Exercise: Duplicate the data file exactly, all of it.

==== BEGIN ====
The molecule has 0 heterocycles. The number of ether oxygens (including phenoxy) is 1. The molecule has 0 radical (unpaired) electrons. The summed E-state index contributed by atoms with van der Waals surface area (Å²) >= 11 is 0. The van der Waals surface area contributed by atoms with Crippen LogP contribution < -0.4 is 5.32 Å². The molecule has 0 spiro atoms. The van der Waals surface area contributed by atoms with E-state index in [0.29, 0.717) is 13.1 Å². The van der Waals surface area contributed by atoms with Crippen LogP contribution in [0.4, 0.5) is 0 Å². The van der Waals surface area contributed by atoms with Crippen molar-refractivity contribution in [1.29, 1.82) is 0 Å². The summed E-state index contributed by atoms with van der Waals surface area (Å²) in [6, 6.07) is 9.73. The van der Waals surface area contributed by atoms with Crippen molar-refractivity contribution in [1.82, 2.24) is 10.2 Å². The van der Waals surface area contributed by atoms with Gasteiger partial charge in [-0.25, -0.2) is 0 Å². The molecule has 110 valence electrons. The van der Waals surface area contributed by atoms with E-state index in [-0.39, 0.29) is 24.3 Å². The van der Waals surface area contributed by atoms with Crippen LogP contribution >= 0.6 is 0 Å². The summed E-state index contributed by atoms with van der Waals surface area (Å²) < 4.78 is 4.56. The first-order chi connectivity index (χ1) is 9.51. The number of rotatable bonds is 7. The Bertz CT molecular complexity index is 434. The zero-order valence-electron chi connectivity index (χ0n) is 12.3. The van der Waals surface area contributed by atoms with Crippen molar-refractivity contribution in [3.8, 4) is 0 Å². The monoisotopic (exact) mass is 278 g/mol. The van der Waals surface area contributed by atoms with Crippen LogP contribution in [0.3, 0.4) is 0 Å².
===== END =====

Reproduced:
The molecule has 0 heterocycles. The number of ether oxygens (including phenoxy) is 1. The molecule has 0 radical (unpaired) electrons. The summed E-state index contributed by atoms with van der Waals surface area (Å²) >= 11 is 0. The van der Waals surface area contributed by atoms with Crippen LogP contribution < -0.4 is 5.32 Å². The molecule has 0 spiro atoms. The van der Waals surface area contributed by atoms with E-state index in [0.29, 0.717) is 13.1 Å². The van der Waals surface area contributed by atoms with Crippen LogP contribution in [0.4, 0.5) is 0 Å². The van der Waals surface area contributed by atoms with Crippen molar-refractivity contribution in [1.29, 1.82) is 0 Å². The summed E-state index contributed by atoms with van der Waals surface area (Å²) in [6, 6.07) is 9.73. The van der Waals surface area contributed by atoms with Crippen molar-refractivity contribution in [1.82, 2.24) is 10.2 Å². The van der Waals surface area contributed by atoms with Gasteiger partial charge in [-0.25, -0.2) is 0 Å². The molecule has 110 valence electrons. The van der Waals surface area contributed by atoms with E-state index in [-0.39, 0.29) is 24.3 Å². The van der Waals surface area contributed by atoms with Crippen LogP contribution >= 0.6 is 0 Å². The summed E-state index contributed by atoms with van der Waals surface area (Å²) < 4.78 is 4.56. The first-order chi connectivity index (χ1) is 9.51. The number of rotatable bonds is 7. The Bertz CT molecular complexity index is 434. The zero-order valence-electron chi connectivity index (χ0n) is 12.3. The van der Waals surface area contributed by atoms with Crippen molar-refractivity contribution in [3.8, 4) is 0 Å². The monoisotopic (exact) mass is 278 g/mol. The van der Waals surface area contributed by atoms with Crippen LogP contribution in [0.3, 0.4) is 0 Å².